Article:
Every issue includes:

Leading the Way – information focused on nursing leadership issues.

ANA on the Frontline – a special section in the journal devoted to news and information directly from nursing’s most influential advocate on both national and state levels.

Strictly Clinical – peer-reviewed clinical articles, including continuing education.  Editorial addresses best practices and a wide variety of useful, practical information that nurses can use in their practice immediately.

Practice Matters – legal and ethical issues, time management, negotiating contracts, Magnet recognition and drug topics are just some of the topics this section covers.

Career Sphere – tips, techniques and ideas to help nurses maximize their careers are discussed.

Mind/Body/Spirit – articles that remind nurses to “take care of the caregiver”

Content Marketing

In addition to print advertising, American Nurse Today offers innovative educational programs ranging from single-topic editorial projects (such as supplements, patient-focused education and more) to web course turnkey programs.

American Nurse Today offers several cutting-edge digital platforms to deliver your message to our community of over 250,000 nurses.  We would love to work with you to help you develop effective communications through:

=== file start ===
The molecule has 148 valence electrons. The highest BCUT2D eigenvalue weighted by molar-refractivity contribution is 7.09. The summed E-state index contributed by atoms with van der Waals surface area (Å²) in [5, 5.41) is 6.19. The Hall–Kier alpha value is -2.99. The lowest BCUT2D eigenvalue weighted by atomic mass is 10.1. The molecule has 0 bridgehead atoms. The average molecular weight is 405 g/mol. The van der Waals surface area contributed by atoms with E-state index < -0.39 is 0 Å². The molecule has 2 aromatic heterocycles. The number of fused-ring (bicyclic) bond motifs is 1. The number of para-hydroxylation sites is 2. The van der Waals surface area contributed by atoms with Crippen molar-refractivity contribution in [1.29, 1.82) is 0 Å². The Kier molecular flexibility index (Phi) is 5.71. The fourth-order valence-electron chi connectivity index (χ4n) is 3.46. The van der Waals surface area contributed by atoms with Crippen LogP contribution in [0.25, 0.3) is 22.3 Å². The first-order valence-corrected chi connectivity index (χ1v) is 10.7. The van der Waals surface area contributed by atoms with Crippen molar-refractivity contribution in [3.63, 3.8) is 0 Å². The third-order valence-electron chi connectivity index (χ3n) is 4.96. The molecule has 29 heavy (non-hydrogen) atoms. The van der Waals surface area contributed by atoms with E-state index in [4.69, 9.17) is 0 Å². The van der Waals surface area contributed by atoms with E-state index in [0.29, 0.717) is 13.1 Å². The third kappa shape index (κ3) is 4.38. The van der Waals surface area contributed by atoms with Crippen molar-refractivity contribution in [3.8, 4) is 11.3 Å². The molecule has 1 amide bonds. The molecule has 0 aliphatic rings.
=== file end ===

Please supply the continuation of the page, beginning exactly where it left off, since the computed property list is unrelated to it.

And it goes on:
• E-blasts
  • Newsletters
    • Nurse Today
    • Mindful Nurse
  • Custom education programs ranging from supplements to advertorials
 
 
 
 

The Latest on AmericanNurseToday.com

  • Enculturating the value of process improvement

    Staff engagement within a culture of ownership and accountability makes the difference between successfully achieving and sustaining organizational outcomes. As healthcare organizations respond to the external pressures of rapidly evolving complexity and increasingly demanding regulation, the impact of organizational culture emerges as a critical element for organizational success. Key factors for successfully creating and sustaining a culture of nursing excellence include providing support for accountable,… Read more…